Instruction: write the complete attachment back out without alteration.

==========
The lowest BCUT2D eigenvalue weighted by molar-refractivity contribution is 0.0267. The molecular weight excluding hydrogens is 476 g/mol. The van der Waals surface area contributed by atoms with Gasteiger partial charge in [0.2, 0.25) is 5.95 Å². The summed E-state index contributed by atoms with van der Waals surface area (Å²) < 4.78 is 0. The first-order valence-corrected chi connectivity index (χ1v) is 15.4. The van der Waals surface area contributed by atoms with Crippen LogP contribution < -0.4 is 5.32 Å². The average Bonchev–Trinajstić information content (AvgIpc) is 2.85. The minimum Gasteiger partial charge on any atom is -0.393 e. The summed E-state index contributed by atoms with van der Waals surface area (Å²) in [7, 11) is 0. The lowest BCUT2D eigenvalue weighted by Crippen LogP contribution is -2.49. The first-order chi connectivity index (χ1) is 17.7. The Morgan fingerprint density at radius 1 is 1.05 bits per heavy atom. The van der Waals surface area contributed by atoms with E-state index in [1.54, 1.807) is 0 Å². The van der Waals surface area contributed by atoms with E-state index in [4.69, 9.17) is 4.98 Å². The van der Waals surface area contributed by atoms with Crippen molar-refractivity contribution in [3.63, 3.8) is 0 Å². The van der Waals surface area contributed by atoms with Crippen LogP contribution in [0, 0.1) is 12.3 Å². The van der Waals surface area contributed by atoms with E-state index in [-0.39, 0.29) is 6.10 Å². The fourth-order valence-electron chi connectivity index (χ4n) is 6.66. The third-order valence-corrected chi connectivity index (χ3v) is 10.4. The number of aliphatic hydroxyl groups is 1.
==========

The lowest BCUT2D eigenvalue weighted by molar-refractivity contribution is 0.0267. The molecular weight excluding hydrogens is 476 g/mol. The van der Waals surface area contributed by atoms with Gasteiger partial charge in [0.2, 0.25) is 5.95 Å². The summed E-state index contributed by atoms with van der Waals surface area (Å²) < 4.78 is 0. The first-order valence-corrected chi connectivity index (χ1v) is 15.4. The van der Waals surface area contributed by atoms with Crippen LogP contribution < -0.4 is 5.32 Å². The average Bonchev–Trinajstić information content (AvgIpc) is 2.85. The minimum Gasteiger partial charge on any atom is -0.393 e. The summed E-state index contributed by atoms with van der Waals surface area (Å²) in [7, 11) is 0. The lowest BCUT2D eigenvalue weighted by Crippen LogP contribution is -2.49. The first-order chi connectivity index (χ1) is 17.7. The Morgan fingerprint density at radius 1 is 1.05 bits per heavy atom. The van der Waals surface area contributed by atoms with E-state index in [1.54, 1.807) is 0 Å². The van der Waals surface area contributed by atoms with E-state index in [4.69, 9.17) is 4.98 Å². The van der Waals surface area contributed by atoms with Crippen molar-refractivity contribution in [3.63, 3.8) is 0 Å². The van der Waals surface area contributed by atoms with Crippen LogP contribution in [0, 0.1) is 12.3 Å². The van der Waals surface area contributed by atoms with E-state index in [-0.39, 0.29) is 6.10 Å². The fourth-order valence-electron chi connectivity index (χ4n) is 6.66. The third-order valence-corrected chi connectivity index (χ3v) is 10.4. The number of aliphatic hydroxyl groups is 1.